Some have predicted the imminent demise of QAnon, but I think it will keep going for a while specifically because it has become a community. People will continue going to QAnon message boards because, well, that’s where all their friends are. Especially now that half of them have alienated all of their old friends by incessantly ranting about Satanic pedophiles.

Should we expend any effort trying to redpill the QAnon crowd? Some QAnon people will become redpilled on their own. It might be better to let those people then redpill their old QAnon friends. As far as I can tell, QAnon types are on a completely different wavelength from most of us. In the same way that an ex-alcoholic should be the one to talk a current alcoholic into quitting, it might be best to let ex-QAnon people redpill the current QAnon devotees.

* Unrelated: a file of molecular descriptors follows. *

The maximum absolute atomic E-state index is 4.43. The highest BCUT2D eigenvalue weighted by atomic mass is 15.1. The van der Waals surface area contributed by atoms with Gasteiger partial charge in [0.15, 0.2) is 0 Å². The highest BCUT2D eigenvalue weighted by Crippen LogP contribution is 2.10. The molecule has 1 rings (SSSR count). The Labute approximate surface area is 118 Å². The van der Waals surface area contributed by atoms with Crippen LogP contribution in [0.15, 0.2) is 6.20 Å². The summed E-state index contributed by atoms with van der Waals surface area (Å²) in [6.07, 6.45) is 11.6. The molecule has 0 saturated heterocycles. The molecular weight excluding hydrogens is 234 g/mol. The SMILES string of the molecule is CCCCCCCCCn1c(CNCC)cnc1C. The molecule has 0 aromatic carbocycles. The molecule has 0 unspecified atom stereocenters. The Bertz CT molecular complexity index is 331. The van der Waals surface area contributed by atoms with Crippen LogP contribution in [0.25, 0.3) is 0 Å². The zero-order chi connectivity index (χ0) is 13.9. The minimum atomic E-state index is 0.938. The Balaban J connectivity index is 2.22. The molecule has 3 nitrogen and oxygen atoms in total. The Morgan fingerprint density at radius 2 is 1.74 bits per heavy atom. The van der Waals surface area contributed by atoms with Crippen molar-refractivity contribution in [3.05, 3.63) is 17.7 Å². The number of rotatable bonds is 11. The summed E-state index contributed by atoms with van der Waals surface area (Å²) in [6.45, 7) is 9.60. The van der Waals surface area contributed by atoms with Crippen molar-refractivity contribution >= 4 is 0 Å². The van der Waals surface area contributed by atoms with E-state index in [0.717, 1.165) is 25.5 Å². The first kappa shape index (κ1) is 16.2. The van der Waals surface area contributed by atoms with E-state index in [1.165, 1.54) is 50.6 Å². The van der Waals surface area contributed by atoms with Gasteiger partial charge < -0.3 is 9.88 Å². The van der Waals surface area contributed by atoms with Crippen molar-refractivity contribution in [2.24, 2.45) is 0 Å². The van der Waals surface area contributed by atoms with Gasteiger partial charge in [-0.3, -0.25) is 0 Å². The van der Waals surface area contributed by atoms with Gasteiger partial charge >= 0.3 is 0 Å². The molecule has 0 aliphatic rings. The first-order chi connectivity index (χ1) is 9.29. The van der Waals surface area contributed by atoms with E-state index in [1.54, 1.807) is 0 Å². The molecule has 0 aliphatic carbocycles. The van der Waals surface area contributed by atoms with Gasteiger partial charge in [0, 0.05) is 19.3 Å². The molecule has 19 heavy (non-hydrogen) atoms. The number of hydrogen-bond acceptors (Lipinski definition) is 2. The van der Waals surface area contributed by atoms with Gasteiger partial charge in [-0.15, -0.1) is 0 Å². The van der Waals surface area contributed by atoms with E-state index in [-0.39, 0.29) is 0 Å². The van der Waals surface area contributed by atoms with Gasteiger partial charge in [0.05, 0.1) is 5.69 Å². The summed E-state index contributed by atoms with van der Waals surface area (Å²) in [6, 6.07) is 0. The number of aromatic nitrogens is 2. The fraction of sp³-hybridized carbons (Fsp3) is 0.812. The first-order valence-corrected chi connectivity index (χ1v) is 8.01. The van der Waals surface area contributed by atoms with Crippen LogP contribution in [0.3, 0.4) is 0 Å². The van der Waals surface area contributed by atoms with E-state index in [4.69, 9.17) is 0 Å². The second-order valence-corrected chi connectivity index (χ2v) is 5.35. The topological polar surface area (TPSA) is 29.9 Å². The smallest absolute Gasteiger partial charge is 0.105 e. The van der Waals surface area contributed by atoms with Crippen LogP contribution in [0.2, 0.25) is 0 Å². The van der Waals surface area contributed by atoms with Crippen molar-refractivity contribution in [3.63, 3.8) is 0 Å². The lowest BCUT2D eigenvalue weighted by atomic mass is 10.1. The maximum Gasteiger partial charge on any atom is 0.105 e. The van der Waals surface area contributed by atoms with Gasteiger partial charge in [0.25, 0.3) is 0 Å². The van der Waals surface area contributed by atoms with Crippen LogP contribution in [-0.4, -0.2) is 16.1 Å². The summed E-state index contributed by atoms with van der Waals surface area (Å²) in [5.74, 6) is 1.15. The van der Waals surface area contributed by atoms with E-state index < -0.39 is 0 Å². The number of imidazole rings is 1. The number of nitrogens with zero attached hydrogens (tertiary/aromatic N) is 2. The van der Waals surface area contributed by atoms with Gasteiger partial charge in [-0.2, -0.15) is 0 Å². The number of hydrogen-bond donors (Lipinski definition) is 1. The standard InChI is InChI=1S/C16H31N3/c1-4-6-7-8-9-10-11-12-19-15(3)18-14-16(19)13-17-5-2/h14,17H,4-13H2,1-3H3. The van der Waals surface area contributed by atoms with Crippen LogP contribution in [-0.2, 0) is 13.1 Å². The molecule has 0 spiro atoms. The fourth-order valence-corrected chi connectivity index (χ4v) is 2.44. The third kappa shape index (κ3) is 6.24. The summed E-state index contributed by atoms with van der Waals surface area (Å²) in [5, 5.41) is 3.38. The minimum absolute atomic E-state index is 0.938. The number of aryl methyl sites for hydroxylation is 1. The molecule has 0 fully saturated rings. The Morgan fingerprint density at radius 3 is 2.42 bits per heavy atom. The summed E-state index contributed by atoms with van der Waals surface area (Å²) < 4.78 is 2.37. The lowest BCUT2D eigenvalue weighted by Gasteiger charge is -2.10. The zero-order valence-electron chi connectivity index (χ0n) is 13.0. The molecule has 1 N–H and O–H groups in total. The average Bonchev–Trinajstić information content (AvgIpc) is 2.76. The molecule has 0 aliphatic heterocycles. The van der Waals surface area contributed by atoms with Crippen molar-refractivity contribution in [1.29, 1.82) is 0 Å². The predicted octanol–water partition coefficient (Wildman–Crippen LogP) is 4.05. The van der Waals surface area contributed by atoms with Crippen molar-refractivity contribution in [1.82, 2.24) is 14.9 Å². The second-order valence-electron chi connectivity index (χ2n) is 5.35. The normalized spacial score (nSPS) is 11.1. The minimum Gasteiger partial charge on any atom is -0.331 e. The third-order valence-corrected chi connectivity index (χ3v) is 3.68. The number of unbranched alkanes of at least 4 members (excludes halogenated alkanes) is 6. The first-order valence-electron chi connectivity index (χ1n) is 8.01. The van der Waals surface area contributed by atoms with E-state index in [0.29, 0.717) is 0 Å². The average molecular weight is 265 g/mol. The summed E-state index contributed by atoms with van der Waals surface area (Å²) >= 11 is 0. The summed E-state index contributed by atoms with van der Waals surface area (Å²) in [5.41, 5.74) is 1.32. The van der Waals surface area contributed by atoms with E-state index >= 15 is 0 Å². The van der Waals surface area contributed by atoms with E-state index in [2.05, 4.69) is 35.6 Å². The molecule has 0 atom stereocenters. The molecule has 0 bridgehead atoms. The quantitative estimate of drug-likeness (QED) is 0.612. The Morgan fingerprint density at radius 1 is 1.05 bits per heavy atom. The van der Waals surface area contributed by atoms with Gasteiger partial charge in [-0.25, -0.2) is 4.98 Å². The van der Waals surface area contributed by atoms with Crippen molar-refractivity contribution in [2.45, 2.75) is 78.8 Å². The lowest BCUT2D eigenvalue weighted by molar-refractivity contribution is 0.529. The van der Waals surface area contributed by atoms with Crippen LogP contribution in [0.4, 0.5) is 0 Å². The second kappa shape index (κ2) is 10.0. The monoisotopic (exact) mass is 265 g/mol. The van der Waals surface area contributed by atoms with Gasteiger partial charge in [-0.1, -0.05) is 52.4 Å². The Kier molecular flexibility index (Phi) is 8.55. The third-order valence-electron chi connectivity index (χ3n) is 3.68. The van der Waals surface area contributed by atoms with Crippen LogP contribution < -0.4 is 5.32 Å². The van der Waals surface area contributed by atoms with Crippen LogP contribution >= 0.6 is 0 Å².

QAnon, for all its faults, is doing one important thing: it is breaking people out of the binary Democratic-Republican paradigm. A large percentage of white nationalists came from libertarianism because it exists outside that dichotomy. The Republicans have their narratives and the Democrats have their narratives. Discovering that there are other narratives beyond just those two — or even better, entertaining those narratives — is a big step in breaking one’s conditioning.

In some ways, QAnon is normie conservatism on steroids (and LSD). And yet, according to QAnon mythos, half the Republican party are also in on the Satanic conspiracy. They have figured out that evil knows no party affiliation. In that way, it is outside the standard Conservative Inc narrative.

QAnon is a hoax based on lies and bullshit. And yet I remain cautiously optimistic that some good will come of it. 

In the meantime, however, QAnon followers could stand to learn a lesson from Pink Floyd: “We don’t need no thought control.”

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  1. Till
    Posted February 4, 2021 at 4:52 am | Permalink